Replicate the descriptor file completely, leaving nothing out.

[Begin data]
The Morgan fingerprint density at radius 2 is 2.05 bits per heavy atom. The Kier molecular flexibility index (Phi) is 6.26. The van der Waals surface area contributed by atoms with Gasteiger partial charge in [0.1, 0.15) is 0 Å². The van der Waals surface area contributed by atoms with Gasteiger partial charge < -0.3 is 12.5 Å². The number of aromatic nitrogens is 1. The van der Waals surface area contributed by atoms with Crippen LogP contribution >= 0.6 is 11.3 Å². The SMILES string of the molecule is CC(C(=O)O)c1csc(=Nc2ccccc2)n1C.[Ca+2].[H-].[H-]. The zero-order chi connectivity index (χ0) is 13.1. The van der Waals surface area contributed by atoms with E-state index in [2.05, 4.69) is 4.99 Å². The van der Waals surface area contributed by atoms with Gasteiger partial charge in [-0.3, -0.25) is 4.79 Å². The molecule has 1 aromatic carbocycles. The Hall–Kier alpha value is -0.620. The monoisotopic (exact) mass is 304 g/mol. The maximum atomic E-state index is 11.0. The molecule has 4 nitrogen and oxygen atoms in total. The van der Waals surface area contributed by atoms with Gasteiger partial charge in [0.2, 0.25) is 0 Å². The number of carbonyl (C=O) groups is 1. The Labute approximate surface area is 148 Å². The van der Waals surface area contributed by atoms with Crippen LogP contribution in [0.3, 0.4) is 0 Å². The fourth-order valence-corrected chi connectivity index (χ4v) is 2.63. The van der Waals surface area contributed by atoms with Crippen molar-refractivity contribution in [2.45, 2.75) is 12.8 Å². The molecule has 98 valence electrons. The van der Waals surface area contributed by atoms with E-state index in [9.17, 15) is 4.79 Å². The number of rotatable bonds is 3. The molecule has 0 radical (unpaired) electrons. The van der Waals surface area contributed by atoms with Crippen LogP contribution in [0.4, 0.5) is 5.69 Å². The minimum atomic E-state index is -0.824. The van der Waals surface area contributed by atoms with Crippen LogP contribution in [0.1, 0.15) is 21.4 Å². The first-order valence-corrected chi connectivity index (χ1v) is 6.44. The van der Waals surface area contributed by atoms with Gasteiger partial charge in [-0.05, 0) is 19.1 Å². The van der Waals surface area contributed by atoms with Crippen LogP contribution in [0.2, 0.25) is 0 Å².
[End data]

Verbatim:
The Morgan fingerprint density at radius 2 is 2.05 bits per heavy atom. The Kier molecular flexibility index (Phi) is 6.26. The van der Waals surface area contributed by atoms with Gasteiger partial charge in [0.1, 0.15) is 0 Å². The van der Waals surface area contributed by atoms with Gasteiger partial charge < -0.3 is 12.5 Å². The number of aromatic nitrogens is 1. The van der Waals surface area contributed by atoms with Crippen LogP contribution >= 0.6 is 11.3 Å². The SMILES string of the molecule is CC(C(=O)O)c1csc(=Nc2ccccc2)n1C.[Ca+2].[H-].[H-]. The zero-order chi connectivity index (χ0) is 13.1. The van der Waals surface area contributed by atoms with E-state index in [2.05, 4.69) is 4.99 Å². The van der Waals surface area contributed by atoms with Gasteiger partial charge in [-0.3, -0.25) is 4.79 Å². The molecule has 1 aromatic carbocycles. The Hall–Kier alpha value is -0.620. The monoisotopic (exact) mass is 304 g/mol. The maximum atomic E-state index is 11.0. The molecule has 4 nitrogen and oxygen atoms in total. The van der Waals surface area contributed by atoms with Gasteiger partial charge in [0.2, 0.25) is 0 Å². The number of carbonyl (C=O) groups is 1. The Labute approximate surface area is 148 Å². The van der Waals surface area contributed by atoms with Crippen LogP contribution in [0.3, 0.4) is 0 Å². The fourth-order valence-corrected chi connectivity index (χ4v) is 2.63. The van der Waals surface area contributed by atoms with Crippen molar-refractivity contribution in [2.45, 2.75) is 12.8 Å². The molecule has 98 valence electrons. The van der Waals surface area contributed by atoms with E-state index in [9.17, 15) is 4.79 Å². The number of rotatable bonds is 3. The molecule has 0 radical (unpaired) electrons. The van der Waals surface area contributed by atoms with Crippen LogP contribution in [0.4, 0.5) is 5.69 Å². The minimum atomic E-state index is -0.824. The van der Waals surface area contributed by atoms with Crippen LogP contribution in [0.1, 0.15) is 21.4 Å². The first-order valence-corrected chi connectivity index (χ1v) is 6.44. The van der Waals surface area contributed by atoms with Gasteiger partial charge in [-0.05, 0) is 19.1 Å². The van der Waals surface area contributed by atoms with Crippen LogP contribution in [0.2, 0.25) is 0 Å².